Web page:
- California Republicans voting this November may not have a Senate candidate from their party on the ballot
- That's because the state operates using an open primary, also known as a "jungle primary"
If early vote returns hold, for the first time, California Republicans voting in the general election this November won't have a Senate candidate from their party on the ballot.
That's because the state operates using an open primary -- some people call it a "jungle primary" -- in which only the top two primary vote-getters make it onto the general election ballot, regardless of party. And on Tuesday, not one Republican was poised to make the cut. CNN projected that Attorney General Kamala Harris would get the most votes. Rep. Loretta Sanchez was solidly in second place. So two Democrats had by far the most votes of the 34 (yes, 34
) candidates on the ballot. The nearest Republican, Duf Sundheim, was in third with 10% of the vote, reflecting the strength of California's leftward shift over the past generation and setting up a rare Democrat vs. Democrat matchup this fall.
California voters adopted the primary rule change in 2010, and this year marks the first time the state has had an open Senate seat in 24 years. California Sen. Barbara Boxer, who has held the seat since 1993, plans to retire at the end of her term. The other sitting senator, Dianne Feinstein, assumed office about two months earlier, and her term is up in 2018.
With more than 94% of precincts reporting, Harris was in first with 40.4% of the vote, and Sanchez trailed with 18.5%.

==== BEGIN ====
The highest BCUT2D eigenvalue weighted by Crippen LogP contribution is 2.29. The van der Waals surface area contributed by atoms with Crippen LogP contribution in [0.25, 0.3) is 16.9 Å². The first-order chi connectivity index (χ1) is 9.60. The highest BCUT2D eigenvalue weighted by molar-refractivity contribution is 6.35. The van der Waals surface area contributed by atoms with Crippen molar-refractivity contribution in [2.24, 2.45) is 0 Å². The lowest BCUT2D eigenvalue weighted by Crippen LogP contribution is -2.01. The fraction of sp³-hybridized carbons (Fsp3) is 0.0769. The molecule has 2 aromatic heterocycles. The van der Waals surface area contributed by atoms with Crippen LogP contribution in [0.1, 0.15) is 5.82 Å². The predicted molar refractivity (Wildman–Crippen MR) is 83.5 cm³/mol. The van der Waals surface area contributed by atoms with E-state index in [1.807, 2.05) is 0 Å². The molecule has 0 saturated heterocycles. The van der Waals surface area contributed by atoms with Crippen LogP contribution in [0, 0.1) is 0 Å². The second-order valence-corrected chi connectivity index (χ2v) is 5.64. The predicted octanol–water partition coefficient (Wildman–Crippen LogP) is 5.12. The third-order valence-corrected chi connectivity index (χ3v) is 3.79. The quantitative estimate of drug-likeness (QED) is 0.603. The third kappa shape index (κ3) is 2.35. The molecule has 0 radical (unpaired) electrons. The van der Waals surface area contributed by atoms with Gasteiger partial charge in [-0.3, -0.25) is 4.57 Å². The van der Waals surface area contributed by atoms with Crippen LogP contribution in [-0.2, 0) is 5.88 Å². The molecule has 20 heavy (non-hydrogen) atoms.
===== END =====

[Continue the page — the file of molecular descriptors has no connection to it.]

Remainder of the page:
The primary results for such a high-profile seat could set up a divisive showdown between Democratic party members. Harris is considered the front-runner and the establishment candidate, having the support of California Gov. Jerry Brown and a majority of the state party. Sanchez is a long-serving House member from Orange County.
It will also be costly, given California's size and high-dollar media markets throughout the state. Already, Harris has raised more than $11 million during the primary, while Sanchez raised a respectable $3.5 million. Sundheim, a former state Republican Party chairman, by comparison, raised just more than $600,000 for his primary campaign.
Regardless of who is elected, both Harris and Sanchez will reflect the changing demographics of the U.S. Senate: Harris would be just the second black female in the U.S. Senate. Sanchez, whose parents emigrated from Mexico, would be the first Latina elected to the chamber.